I often think what it would be like living in a residential care facility. What I would like as a resident and how I would like to be treated. I would like freedom to make choices for myself, I would like staff to be my friends and to listen to me. I would like a clean and tidy space, my privacy when I wanted it. I would like my friends and family to be included in my care plans. I would like to be treated as a person- I would like my carers to see the world through my eyes.
Well, that is what the person-centred approach to working with older adults is all about!
The Person centred approach has its roots in the work of psychologist Dr Carl Rogers, and was further developed in the 1980’s by Dr Thomas Kitwood with Dementia in mind. It is an approach that care facilities for older adults are encourages to use, as it puts the person the centre of their care instead of a diagnosis or the stereotype of older age.
- People are seen as individuals with their own life story they have different likes, dislikes an interests.
- The person is accepted how they are. The person and their abilities are celebrated and considered ahead of a diagnosis.
- It promotes the empowerment of the person.
- It is led by the person.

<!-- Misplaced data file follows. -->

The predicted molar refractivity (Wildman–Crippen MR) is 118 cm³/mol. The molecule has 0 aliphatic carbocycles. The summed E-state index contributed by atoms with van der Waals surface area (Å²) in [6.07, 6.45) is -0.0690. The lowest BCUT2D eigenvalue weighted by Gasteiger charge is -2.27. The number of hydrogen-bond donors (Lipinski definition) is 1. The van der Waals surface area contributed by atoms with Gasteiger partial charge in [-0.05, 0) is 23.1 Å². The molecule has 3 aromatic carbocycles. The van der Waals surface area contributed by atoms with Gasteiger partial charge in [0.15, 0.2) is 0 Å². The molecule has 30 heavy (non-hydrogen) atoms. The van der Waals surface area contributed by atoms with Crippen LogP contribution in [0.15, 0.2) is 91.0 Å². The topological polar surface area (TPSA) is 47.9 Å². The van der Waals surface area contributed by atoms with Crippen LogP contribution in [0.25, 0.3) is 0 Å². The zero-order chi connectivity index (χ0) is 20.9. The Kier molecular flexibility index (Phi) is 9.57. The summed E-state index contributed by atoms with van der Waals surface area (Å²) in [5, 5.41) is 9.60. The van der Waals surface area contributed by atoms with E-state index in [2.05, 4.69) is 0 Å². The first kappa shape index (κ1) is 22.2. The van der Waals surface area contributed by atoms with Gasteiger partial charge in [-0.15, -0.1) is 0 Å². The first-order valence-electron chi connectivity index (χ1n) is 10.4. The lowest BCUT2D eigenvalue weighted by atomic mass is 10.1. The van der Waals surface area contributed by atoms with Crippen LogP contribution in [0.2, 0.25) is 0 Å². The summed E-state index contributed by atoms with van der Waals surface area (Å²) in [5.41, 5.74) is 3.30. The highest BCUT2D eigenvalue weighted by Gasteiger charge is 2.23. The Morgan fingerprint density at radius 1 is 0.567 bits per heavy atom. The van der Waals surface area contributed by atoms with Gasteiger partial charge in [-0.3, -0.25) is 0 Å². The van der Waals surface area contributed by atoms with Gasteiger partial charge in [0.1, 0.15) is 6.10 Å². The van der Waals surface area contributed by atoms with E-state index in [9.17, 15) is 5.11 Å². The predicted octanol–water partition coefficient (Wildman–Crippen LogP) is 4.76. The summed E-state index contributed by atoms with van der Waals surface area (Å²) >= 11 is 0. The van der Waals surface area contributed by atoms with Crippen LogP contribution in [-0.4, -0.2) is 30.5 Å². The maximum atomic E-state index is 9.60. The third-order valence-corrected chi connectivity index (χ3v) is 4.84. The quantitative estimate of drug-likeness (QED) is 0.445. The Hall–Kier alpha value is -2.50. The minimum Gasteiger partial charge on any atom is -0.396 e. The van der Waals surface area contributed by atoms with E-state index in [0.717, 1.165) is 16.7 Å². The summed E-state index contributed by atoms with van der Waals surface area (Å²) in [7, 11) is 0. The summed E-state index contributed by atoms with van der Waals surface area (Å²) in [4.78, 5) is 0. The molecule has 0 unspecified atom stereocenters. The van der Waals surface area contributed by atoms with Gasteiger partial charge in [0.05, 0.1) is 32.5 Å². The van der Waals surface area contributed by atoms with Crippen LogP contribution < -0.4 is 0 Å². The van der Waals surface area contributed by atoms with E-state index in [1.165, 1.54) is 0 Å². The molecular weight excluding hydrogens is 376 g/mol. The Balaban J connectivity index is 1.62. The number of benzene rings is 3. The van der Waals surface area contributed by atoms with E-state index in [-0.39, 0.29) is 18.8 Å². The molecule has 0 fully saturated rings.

- The person and their family/friends are involved in any decisions about their care.
- A person is respected and listened to.
When we think about our sessions we work from the foundation of a person centred approach. Music is a great way to foster the approach because there is so much freedom in it. There are avenues for expression and space to be filled with musical representation of the self. The facilitators are aware of this and want to enable people in this way. So, how does the person centred approach inform our Musica sessions with older adults?
- The sessions aim to provide a creative environment where a person has the opportunity to express themselves.
- The session gives a person choice. For example song choice, choosing an instrument, choosing a musical activity. That choice can be an expression of the self, particularly song choice.
- The person is heard and responded to. Both through music and any verbal communication.
- The person is empowered to play and take part in any way they can and that is fully accepted.
- The facilitator is empathetic, and is motivated to understand and share the feelings of the people within the group.
- The facilitator sees music as a creative force that can benefit a person socially, physically and emotionally and are passionate that it can add something very special to a persons day.
- By supporting the group the facilitator is able to empower the group as a whole, leading to shared experience and community cohesion.
By being available and open to people we learn so much. By listening we are informed, by sharing a moment our day is enlightened and by having fun our faces beam. I know that our facilitators get just as much from their sessions with older adults as the residents do!